A friend did harm reduction needle exchange in the Central Valley of California. I enjoyed seeing this video of his work there.
I’d heard of needle exchange but didn’t know much about it. This video helped me learn a little about the materials given and collected, that it could happen in a park, how police can mess it up, and some stories of the people who need the service.
Maybe this particular harm reduction group isn’t doing things in this way, anymore–the video is old. But I get a feel for the possibilities of the project, which happens in many places. I was interested in the yellow laminated card with the law on the back, the kind attitude of the volunteers, and the DO they had as supervising doctor.
heart for addicts
I have a heart for addicts, as I’ve experienced problems of addiction from multiple angles, all of my life. I’ve been the lost child, suffering and hiding out, withdrawn, trying to avoid violence. That childhood experience of family drug violence shaped who I am today!
Also I’ve loved the addict. I’ve suffered in a dance of deception, denial, and painful tenderness that couldn’t feel right, until I had to leave.
As for myself, I smoked cigarettes for eight years as a young person, addicted. I’ve never been addicted to alcohol or other drugs, but I’ve made poor choices in love that endangered my life and the lives of others. So something like touch addiction or love addiction. I’m not sure how to name it, but I’m familiar with having a fucked reward pathway and doing things I didn’t want to do.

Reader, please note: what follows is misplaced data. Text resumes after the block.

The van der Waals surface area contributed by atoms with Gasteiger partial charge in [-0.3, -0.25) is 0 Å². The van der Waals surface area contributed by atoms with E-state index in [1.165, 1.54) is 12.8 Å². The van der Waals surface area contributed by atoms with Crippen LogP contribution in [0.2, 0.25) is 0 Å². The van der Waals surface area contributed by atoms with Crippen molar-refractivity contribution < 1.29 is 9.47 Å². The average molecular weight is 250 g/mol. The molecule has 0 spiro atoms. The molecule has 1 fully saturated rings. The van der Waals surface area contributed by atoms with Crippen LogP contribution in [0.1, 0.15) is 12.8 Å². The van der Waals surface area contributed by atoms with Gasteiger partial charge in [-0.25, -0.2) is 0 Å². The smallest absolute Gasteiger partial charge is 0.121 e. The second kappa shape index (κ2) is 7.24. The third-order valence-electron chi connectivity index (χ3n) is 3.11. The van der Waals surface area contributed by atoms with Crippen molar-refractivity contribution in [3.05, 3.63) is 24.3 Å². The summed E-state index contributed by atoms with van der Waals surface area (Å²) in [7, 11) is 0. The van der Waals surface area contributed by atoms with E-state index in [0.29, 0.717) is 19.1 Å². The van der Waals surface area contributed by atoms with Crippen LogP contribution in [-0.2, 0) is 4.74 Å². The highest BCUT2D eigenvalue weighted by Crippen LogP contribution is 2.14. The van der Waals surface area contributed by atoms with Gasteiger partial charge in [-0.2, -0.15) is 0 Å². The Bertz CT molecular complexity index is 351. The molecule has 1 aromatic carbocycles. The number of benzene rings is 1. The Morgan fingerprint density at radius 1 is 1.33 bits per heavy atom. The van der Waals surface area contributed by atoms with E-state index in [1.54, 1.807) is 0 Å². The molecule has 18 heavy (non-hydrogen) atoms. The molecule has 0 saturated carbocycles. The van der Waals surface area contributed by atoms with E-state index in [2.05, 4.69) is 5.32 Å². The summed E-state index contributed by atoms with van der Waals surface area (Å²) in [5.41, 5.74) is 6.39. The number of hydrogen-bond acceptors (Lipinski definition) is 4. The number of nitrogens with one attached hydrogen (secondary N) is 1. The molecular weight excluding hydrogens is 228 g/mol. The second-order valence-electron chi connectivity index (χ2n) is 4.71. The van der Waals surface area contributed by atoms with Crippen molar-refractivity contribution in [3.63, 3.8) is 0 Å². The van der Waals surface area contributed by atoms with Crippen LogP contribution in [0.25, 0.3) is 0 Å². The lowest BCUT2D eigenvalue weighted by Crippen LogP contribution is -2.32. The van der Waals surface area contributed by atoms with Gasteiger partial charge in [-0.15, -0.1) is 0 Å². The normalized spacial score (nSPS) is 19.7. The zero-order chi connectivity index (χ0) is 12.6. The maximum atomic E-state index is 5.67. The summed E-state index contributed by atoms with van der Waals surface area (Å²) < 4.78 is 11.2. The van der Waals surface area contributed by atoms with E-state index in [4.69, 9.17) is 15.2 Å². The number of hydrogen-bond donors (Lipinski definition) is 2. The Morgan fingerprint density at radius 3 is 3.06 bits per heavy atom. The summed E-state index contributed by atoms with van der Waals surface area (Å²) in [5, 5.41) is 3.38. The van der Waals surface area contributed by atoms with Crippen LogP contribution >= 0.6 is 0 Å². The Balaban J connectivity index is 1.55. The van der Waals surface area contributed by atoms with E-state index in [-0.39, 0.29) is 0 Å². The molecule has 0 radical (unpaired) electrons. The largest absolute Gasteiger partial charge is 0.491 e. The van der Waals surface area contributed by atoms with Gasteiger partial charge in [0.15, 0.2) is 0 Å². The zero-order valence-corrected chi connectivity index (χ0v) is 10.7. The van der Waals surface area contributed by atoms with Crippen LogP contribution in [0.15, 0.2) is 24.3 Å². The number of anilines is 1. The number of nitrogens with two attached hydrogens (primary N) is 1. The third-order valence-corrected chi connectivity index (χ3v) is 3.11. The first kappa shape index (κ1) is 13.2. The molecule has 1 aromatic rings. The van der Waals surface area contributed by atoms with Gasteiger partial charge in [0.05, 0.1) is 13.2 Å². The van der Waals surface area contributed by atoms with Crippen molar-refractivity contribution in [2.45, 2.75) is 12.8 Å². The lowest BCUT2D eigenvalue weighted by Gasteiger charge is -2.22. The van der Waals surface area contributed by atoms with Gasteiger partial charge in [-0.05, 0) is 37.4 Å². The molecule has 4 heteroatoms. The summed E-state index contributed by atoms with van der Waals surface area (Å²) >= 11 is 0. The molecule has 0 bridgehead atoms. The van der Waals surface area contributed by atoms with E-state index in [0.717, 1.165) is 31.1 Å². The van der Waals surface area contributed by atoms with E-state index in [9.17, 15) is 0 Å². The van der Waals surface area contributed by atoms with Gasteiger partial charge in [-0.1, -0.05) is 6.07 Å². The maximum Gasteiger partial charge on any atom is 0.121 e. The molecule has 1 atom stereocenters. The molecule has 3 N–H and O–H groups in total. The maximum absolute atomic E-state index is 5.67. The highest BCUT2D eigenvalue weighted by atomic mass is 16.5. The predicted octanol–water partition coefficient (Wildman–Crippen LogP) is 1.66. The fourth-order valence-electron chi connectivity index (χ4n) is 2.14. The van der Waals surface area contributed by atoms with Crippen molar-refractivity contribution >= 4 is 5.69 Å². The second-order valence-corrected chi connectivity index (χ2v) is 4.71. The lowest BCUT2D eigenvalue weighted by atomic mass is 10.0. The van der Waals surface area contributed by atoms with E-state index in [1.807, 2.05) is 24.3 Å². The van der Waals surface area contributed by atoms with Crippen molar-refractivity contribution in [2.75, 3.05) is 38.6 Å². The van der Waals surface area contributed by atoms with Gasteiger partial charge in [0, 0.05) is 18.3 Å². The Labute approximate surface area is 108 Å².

Addicts are valid people trapped in a painful situation. I wish for our well being and honor our experience as part of the human experience. Addicts are welcome at my table.
Some questions I had while watching this video were–why are there no women-appearing needle exchange volunteers in this video? Were there none, or did none of the women volunteers want to appear on camera? Is needle exchange less oppressed now in 2021? What goes on in Las Vegas, with harm reduction? I found this website. harmreductioncenterlv.com/syringe-exchange
It reminds me of radical mental health. Seeing people as they are–talking to the person in front of you, rather than the person that culture wants them to be. Meeting people where they are with honestly. Being real about behaviors and needs, with no veneer of fake decorum. Feels like radical acceptance, a healthy spiritual practice of service.
It reminds me also of Food Not Bombs but with a different emphasis. It’s increasing the well-being of oppressed people. I like the literature table. Yeah, I’ll make a zine for your table!
So much I do already, and so much more I wish I could do. Love to all people who help drug addicts. There but for the grace of Mother God go I.
Ming did harm reduction work a long time ago.